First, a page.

I was most recently the Plenary Speaker at a Institute lead conference(working language English!) on the Communicative Challenges of the 21st Century. This event took place on the day that my wife Janet and her friend Laura departed for home. This unwanted "second" goodbye had some emotional effect on me. It is not easy to be in Russia on my own. Both women were not feeling all that well, experiencing a combination of lingering upper respiratory ailments, and in Laura's case, pretty severe stomach flu. This made it difficult for me to participate in the event and for them to attend. Their train to Moscow left around 4;30 pm.
The event began around 10am. I was to share speaking honors with Dr. Tatiana Hrikova, Vice Dean for Development of Applied Languages at the University of Economics, Bratislava, Slovakia. She is incidentally, the administrator responsible for the very memorable Slovakian students I experienced in my classes in February. I cannot say enough about how impressed I was with these students, and I shared those thoughts with Dr. Hrikova.
My speech was short, probably 10 minutes, and was intended from the outset to be more of a pep talk for the Institute's students. The working title was "Marketing, Culture, and Digital Media in the New Global Economy". My take-away here in the last four months has been that these young people, almost all of them proficient in 2 or more languages, are uniquely positioned to perhaps dominate the international job market for generations. Their thirst for travel and international study, coupled with an institutional leadership committed to internationalization give them profound potential advantages. They know Western culture better than we know theirs, giving them a leg up in the all imporant and potentially disastrous area of cultural literacy. Bringing all this to bear, I tried to trumpet these advantages for my audience, concluding with the now commonplace "World is Flat" thesis---that digital media can be exponentially leveraged to their advantage. I guess I did OK, but Dr. Hrivikova I think felt my speech bled over into the subject of her talk. She spoke on intercultural competence and cultural literacy from a much more inteelectual/academic angle and I thought did a fine job. I apologized, as I had not bothered to note the topic of her presentation prior to the event.
Following these speeches, many of the faculty( including myself )were to serve as moderators in a series of 2 hour sections divided various communication topics. My section was Organizational, Professional, and business Communication. About 15 students spoke about a variety of topics, consumerism, product placement, trade, online shopping, women in business, social media, , overworking, and many others. They were wonderful. The student audience was engaged and asked many questions. I as always(I think sometimes, selfishly) tried to ask difficult questions,and there was much good dialogue. I had a great time. We wrapped up before 2pm. I had to hustle out in order to prepare for the departure of Janet and Laura. The wonderful International Office would have a van to drop us off at the train station. We got to see our driver from the Khvalink trip again, Nickolay, we greeted each other warmly. I was more than a little worried about the girls, both under the weather, and dragging rather heavy luggage. The plan, as delivered by Masha, was to drop us off, and I would take a bus home.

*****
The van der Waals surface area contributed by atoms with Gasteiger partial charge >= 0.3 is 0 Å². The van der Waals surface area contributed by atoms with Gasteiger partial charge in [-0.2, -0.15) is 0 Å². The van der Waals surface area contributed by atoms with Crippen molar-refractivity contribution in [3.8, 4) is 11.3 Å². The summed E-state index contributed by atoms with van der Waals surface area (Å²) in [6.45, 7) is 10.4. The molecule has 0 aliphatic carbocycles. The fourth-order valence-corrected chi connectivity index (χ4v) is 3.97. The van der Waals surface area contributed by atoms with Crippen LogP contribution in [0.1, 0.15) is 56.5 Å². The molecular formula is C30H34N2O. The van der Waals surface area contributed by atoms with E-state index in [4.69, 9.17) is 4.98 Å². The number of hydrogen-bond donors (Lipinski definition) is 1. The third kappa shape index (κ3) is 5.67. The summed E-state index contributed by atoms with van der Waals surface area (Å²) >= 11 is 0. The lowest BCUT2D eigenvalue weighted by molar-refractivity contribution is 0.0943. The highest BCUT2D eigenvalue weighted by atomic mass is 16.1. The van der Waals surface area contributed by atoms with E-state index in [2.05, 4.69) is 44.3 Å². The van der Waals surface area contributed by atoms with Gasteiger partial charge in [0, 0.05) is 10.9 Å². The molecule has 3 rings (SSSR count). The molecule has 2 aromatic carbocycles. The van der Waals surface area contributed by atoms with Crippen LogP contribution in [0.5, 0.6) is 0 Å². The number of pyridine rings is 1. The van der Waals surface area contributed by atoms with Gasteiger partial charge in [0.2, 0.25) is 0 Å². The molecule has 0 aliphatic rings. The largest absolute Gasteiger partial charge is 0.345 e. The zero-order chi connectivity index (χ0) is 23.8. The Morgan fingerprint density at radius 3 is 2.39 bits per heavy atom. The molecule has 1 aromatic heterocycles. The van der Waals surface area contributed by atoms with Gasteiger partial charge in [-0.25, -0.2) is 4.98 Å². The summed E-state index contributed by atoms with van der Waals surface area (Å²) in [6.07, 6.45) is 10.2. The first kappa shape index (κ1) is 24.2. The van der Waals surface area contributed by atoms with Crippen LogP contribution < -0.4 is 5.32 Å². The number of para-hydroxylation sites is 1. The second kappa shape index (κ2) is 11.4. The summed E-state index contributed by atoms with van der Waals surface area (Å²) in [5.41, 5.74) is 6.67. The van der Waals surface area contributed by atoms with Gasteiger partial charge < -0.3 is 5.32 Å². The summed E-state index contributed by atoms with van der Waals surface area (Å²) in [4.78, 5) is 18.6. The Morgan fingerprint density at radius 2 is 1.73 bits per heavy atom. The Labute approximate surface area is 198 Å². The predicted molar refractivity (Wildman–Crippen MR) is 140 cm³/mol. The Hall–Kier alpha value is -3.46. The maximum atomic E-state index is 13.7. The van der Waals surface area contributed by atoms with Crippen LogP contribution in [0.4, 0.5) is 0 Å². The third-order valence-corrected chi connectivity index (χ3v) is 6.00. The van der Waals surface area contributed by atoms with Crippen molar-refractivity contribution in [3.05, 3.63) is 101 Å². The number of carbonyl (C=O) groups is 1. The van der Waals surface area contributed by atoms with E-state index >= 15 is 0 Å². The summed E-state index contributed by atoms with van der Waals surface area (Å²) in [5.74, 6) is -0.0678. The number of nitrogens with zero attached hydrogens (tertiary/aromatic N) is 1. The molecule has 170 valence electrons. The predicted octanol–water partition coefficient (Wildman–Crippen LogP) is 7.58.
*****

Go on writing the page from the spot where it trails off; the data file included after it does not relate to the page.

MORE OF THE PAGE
When we arrived at the station, we waited a few minutes before the track number was annouced on the big digital board. I by this time was feeling confident(a mistake) in my mastery of Russian train stations. The number came up....track 1....and I led my passengers into the tunnel leading to the tracks. No sign for track 1. I made a foray down the length of the tunnel, women waiting patiently, Laura feeling especially green. No track 1. I felt that almost overwhelming male emotion that deters us from asking directions and quickly quashed it. You can play that game on I-95 looking for the Subway, but not Russia. I found a Russian policeman, asked him in Russian for help finding track 1. He intimated we were to follow him, took us outside the station, down a long unmarked uphill, rough concrete sidewalk. No signs saying track 1, but track one is accessed outside the station. Not only did he walk us this whole way, but he took us to our actual train car. Another nice policeman. I shook his hand. I helped the girls haul into their compartment and had to say goodbye to my wife again. Tough. As I left, I saw my bus, 284b, loading up for the trip down Moscovskaya. I am like my father in that when feeling sad, a walk is a good thing. I walked home. Took me less than an hour, but I didn't feel any better really.
I am also teaching a twice weekly class for the past few weeks to students at the Institute here. The subject is supposed to be Entrpreneurship but we get into a variety of subjects. Last week we focused on employment and resume writing, before that marketing and technology. Sometimes we just talk the whole class. I am curious about them and I think they are curious about me. Sometimes the group is rather large, sometimes only 5 people. I have one today but feel like it will be small as the May Day holiday was this weekend.
I have two new things to prepare for coming up. First I am developing a series of lectures helping the English Language department teachers integrate Business Management principles into their classes. I will also participate in a conference on Economic Psychology where I plan to speak on Irrational Economic Behaviour in the Public Higher Education Marketplace. I can go on all day about that subject.